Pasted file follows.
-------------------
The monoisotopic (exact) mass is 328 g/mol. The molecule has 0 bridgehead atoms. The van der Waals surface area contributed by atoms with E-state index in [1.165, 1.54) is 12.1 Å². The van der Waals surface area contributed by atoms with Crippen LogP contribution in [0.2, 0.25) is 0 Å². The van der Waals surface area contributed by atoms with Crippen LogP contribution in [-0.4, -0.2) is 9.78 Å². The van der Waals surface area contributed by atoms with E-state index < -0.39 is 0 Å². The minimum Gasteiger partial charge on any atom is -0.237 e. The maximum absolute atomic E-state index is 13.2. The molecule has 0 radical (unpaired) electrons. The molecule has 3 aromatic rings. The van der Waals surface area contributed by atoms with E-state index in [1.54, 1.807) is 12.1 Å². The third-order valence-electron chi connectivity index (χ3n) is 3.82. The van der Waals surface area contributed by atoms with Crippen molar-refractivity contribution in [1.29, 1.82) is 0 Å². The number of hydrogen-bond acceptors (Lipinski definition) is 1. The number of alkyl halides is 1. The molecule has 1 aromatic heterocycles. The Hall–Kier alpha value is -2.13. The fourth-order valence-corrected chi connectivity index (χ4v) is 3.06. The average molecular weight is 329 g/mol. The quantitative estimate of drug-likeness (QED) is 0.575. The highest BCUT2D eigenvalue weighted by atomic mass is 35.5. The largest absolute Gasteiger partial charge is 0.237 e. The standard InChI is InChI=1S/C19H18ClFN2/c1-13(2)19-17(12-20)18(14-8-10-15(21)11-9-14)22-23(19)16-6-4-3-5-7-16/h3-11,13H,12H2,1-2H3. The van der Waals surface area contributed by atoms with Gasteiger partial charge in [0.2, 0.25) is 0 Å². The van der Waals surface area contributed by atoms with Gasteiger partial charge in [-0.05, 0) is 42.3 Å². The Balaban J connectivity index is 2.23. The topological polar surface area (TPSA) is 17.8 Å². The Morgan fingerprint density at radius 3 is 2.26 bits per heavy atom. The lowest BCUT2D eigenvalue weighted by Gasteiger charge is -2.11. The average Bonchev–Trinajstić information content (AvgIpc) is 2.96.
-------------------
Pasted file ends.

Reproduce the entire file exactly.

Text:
The monoisotopic (exact) mass is 328 g/mol. The molecule has 0 bridgehead atoms. The van der Waals surface area contributed by atoms with E-state index in [1.165, 1.54) is 12.1 Å². The van der Waals surface area contributed by atoms with Crippen LogP contribution in [0.2, 0.25) is 0 Å². The van der Waals surface area contributed by atoms with Crippen LogP contribution in [-0.4, -0.2) is 9.78 Å². The van der Waals surface area contributed by atoms with E-state index < -0.39 is 0 Å². The minimum Gasteiger partial charge on any atom is -0.237 e. The maximum absolute atomic E-state index is 13.2. The molecule has 0 radical (unpaired) electrons. The molecule has 3 aromatic rings. The van der Waals surface area contributed by atoms with E-state index in [1.54, 1.807) is 12.1 Å². The third-order valence-electron chi connectivity index (χ3n) is 3.82. The van der Waals surface area contributed by atoms with Crippen molar-refractivity contribution in [1.29, 1.82) is 0 Å². The number of hydrogen-bond acceptors (Lipinski definition) is 1. The number of alkyl halides is 1. The molecule has 1 aromatic heterocycles. The Hall–Kier alpha value is -2.13. The fourth-order valence-corrected chi connectivity index (χ4v) is 3.06. The average molecular weight is 329 g/mol. The quantitative estimate of drug-likeness (QED) is 0.575. The highest BCUT2D eigenvalue weighted by atomic mass is 35.5. The largest absolute Gasteiger partial charge is 0.237 e. The standard InChI is InChI=1S/C19H18ClFN2/c1-13(2)19-17(12-20)18(14-8-10-15(21)11-9-14)22-23(19)16-6-4-3-5-7-16/h3-11,13H,12H2,1-2H3. The van der Waals surface area contributed by atoms with Gasteiger partial charge in [0.2, 0.25) is 0 Å². The van der Waals surface area contributed by atoms with Gasteiger partial charge in [-0.05, 0) is 42.3 Å². The Balaban J connectivity index is 2.23. The topological polar surface area (TPSA) is 17.8 Å². The Morgan fingerprint density at radius 3 is 2.26 bits per heavy atom. The lowest BCUT2D eigenvalue weighted by Gasteiger charge is -2.11. The average Bonchev–Trinajstić information content (AvgIpc) is 2.96.